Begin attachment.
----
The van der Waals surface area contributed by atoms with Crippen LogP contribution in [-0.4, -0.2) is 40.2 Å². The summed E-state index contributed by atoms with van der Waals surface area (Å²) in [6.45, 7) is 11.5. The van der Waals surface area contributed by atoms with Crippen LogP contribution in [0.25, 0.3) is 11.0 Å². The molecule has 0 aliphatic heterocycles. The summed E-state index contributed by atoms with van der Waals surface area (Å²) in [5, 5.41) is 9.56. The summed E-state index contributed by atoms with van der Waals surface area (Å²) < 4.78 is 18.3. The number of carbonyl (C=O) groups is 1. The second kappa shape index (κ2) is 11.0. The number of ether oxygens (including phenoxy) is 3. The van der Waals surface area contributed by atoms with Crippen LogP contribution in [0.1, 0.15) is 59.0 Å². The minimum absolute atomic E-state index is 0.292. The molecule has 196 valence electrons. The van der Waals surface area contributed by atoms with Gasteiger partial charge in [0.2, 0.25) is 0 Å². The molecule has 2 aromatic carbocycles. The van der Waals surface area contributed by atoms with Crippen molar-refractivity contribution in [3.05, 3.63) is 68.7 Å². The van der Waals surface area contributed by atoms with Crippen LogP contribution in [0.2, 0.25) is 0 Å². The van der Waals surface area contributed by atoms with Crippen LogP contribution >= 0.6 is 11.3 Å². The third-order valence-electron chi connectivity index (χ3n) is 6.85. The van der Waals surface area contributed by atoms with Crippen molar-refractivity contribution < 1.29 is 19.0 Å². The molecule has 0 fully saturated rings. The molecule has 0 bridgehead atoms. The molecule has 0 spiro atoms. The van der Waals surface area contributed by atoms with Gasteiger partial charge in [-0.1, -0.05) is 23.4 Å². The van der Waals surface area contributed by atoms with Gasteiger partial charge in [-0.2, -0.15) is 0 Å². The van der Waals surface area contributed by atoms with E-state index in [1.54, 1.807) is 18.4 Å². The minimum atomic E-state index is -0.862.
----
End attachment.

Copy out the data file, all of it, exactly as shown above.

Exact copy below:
The van der Waals surface area contributed by atoms with Crippen LogP contribution in [-0.4, -0.2) is 40.2 Å². The summed E-state index contributed by atoms with van der Waals surface area (Å²) in [6.45, 7) is 11.5. The van der Waals surface area contributed by atoms with Crippen LogP contribution in [0.25, 0.3) is 11.0 Å². The molecule has 0 aliphatic heterocycles. The summed E-state index contributed by atoms with van der Waals surface area (Å²) in [5, 5.41) is 9.56. The summed E-state index contributed by atoms with van der Waals surface area (Å²) < 4.78 is 18.3. The number of carbonyl (C=O) groups is 1. The second kappa shape index (κ2) is 11.0. The number of ether oxygens (including phenoxy) is 3. The van der Waals surface area contributed by atoms with Crippen LogP contribution in [0.1, 0.15) is 59.0 Å². The minimum absolute atomic E-state index is 0.292. The molecule has 196 valence electrons. The van der Waals surface area contributed by atoms with Gasteiger partial charge in [0.2, 0.25) is 0 Å². The molecule has 2 aromatic carbocycles. The van der Waals surface area contributed by atoms with Crippen molar-refractivity contribution in [3.05, 3.63) is 68.7 Å². The van der Waals surface area contributed by atoms with Crippen LogP contribution in [0.2, 0.25) is 0 Å². The van der Waals surface area contributed by atoms with Crippen LogP contribution >= 0.6 is 11.3 Å². The third-order valence-electron chi connectivity index (χ3n) is 6.85. The van der Waals surface area contributed by atoms with Crippen molar-refractivity contribution < 1.29 is 19.0 Å². The molecule has 0 fully saturated rings. The molecule has 0 bridgehead atoms. The molecule has 0 spiro atoms. The van der Waals surface area contributed by atoms with Gasteiger partial charge in [-0.1, -0.05) is 23.4 Å². The van der Waals surface area contributed by atoms with Gasteiger partial charge in [-0.2, -0.15) is 0 Å². The van der Waals surface area contributed by atoms with E-state index in [1.54, 1.807) is 18.4 Å². The minimum atomic E-state index is -0.862.